I’d barely recovered from TUCO’s annual conference in Exeter when I was lucky enough to be asked to attend a TUCO Academy Study Tour in Copenhagen.
Launched in 2015 The University Caterers Organisation’s Academy was designed specifically to address the training and professional development needs of caterers in higher and further education.
The TUCO Academy addresses all levels of training, from first job to senior management, with courses on everything from basic food hygiene to strategic management.
This August, I joined a group of 15 university caterers from across the UK, including Edinburgh, Birmingham and Royal Holloway, on a 3-day tour of one of Scandinavia’s leading foodie nations.
Copenhagen has 15 Michelin-starred restaurants, the most of any Scandinavian city, and is home to Noma, the two-Michelin-star restaurant run by chef René Redzepi, ranked as the best restaurant in the world on four separate occasions.
On the tour we sampled countless delicious treats, and discovered a number of new food trends – far too many to mention in one article, so I’ll be posting a series a blogs from our trip over the coming weeks. The first instalment is a round-up of our five-stop culinary tour of the city.
After shortly arriving in the Danish capital we were whisked away on a five-stop food tour. Our first destination was a Ramen noodle bar called Papa Ramen. Not your typical Danish dish, I’m sure you’re thinking. But our guide explained to us how Ramen has proven extremely popular in recent years in Copenhagen – small, family-run eateries like this one are hitting all the right notes with locals and tourists alike.
It was certainly a good way to kick off our tour. As we slurped our pork, egg and veggie mixture, accompanied with a cool Danish beer, the TUCO team were soon talking about the possibility of Ramen pop-up restaurants on campus.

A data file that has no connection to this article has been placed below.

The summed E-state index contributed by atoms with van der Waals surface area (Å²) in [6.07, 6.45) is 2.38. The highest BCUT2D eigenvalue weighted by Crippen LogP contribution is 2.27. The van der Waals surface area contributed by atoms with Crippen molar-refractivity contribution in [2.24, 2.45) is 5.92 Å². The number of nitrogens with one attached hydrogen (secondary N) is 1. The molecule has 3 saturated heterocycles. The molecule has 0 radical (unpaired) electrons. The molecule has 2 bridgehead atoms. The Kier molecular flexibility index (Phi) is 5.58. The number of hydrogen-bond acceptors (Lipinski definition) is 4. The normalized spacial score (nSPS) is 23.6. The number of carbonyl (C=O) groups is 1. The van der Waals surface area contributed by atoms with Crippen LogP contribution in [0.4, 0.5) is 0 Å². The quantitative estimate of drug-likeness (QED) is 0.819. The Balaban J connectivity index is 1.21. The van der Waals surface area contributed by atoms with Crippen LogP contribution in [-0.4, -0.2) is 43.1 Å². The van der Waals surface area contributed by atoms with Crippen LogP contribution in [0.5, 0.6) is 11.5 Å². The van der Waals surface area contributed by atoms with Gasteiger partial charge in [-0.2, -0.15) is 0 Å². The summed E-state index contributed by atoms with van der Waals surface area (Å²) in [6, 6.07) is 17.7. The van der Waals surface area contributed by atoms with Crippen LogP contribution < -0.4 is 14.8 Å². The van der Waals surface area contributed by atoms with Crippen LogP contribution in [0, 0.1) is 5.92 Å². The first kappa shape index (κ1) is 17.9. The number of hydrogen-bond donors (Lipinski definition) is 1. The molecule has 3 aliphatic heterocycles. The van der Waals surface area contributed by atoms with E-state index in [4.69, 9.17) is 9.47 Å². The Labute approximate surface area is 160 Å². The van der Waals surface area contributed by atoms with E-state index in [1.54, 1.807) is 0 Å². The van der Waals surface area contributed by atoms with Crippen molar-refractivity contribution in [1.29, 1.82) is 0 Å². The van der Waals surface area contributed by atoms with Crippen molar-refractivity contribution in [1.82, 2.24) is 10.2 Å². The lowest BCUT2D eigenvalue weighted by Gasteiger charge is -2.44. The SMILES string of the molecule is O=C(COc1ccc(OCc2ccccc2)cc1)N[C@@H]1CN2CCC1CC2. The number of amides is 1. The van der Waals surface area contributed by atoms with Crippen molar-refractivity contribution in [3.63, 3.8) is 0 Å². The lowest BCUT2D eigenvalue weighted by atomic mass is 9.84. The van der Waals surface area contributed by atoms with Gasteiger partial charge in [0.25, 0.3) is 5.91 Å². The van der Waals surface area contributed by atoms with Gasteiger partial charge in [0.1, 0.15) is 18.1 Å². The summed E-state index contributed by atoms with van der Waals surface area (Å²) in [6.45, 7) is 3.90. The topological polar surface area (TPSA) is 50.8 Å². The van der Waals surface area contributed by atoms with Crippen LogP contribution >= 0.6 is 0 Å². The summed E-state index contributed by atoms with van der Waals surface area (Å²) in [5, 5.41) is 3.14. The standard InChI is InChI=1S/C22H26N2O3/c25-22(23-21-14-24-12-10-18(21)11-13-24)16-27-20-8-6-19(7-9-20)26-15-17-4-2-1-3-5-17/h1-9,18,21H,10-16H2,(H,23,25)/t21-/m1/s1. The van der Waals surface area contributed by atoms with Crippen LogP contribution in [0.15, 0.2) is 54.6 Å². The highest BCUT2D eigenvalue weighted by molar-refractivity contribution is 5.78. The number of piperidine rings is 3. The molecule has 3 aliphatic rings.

On the menu was deep friend bull’s penis crackers, testicle nuggets, cow’s heart tacos, and we finished up with cod’s tongue (yes, you did read that right). These risky dishes were not to everyone’s taste, but it certainly got the group thinking about food waste. Do we really have to throw away the less desirable animal parts, or could we experiment a little?
Back on the beat, we swung by the Royal Smushi Café. The signature dish, smushi, is an authentic Danish open-faced sandwiches, locally called ‘smørrebrød’, but the size of sushi, which allows you to taste a variety of small dishes in one meal. The stunningly decorated diner is also well worth a look if you’re ever in town.
As the team approached it’s final stop, a cold refreshment was definitely on the cards. Lucky for us our guide rounded off our tour with a visit to Balderdash – a centre for cocktails, beer, spirits lab, pop up restaurants, and a gallery.
The bar is in a protected landmark building from 1732 and remains full of character as soon as you walk in. It was nostalgia all round as we were taken back to our childhoods with a cool and refreshing lemonade and ice cream float, only this time with some alcohol thrown in. This place is full of character, and reminded us all that dining can be simple, easy, and above all, a bit of fun.
The refreshing cocktail brought our epic food tour to a close. After lots of walking, thousands of calories consumed, and many a discussion about new food concepts and how they can be adapted to the HE environment, it was time for a well-earned rest before the evening activities began.
More to come…